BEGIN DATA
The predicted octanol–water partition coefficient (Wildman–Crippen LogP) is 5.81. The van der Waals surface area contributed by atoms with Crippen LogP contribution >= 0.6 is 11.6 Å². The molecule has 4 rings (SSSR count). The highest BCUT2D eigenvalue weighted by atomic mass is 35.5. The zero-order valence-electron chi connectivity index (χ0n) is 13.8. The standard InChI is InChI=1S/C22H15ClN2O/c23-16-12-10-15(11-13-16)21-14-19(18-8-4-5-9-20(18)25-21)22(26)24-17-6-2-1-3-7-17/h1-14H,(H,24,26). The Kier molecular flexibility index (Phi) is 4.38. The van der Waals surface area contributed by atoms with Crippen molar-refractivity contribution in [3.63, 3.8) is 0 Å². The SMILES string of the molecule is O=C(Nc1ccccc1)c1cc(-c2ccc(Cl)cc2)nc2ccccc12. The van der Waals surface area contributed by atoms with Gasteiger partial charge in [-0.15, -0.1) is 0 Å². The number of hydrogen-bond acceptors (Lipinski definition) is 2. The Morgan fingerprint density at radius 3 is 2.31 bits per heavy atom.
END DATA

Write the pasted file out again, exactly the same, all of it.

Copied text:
The predicted octanol–water partition coefficient (Wildman–Crippen LogP) is 5.81. The van der Waals surface area contributed by atoms with Crippen LogP contribution >= 0.6 is 11.6 Å². The molecule has 4 rings (SSSR count). The highest BCUT2D eigenvalue weighted by atomic mass is 35.5. The zero-order valence-electron chi connectivity index (χ0n) is 13.8. The standard InChI is InChI=1S/C22H15ClN2O/c23-16-12-10-15(11-13-16)21-14-19(18-8-4-5-9-20(18)25-21)22(26)24-17-6-2-1-3-7-17/h1-14H,(H,24,26). The Kier molecular flexibility index (Phi) is 4.38. The van der Waals surface area contributed by atoms with Crippen molar-refractivity contribution in [3.63, 3.8) is 0 Å². The SMILES string of the molecule is O=C(Nc1ccccc1)c1cc(-c2ccc(Cl)cc2)nc2ccccc12. The van der Waals surface area contributed by atoms with Gasteiger partial charge in [-0.15, -0.1) is 0 Å². The number of hydrogen-bond acceptors (Lipinski definition) is 2. The Morgan fingerprint density at radius 3 is 2.31 bits per heavy atom.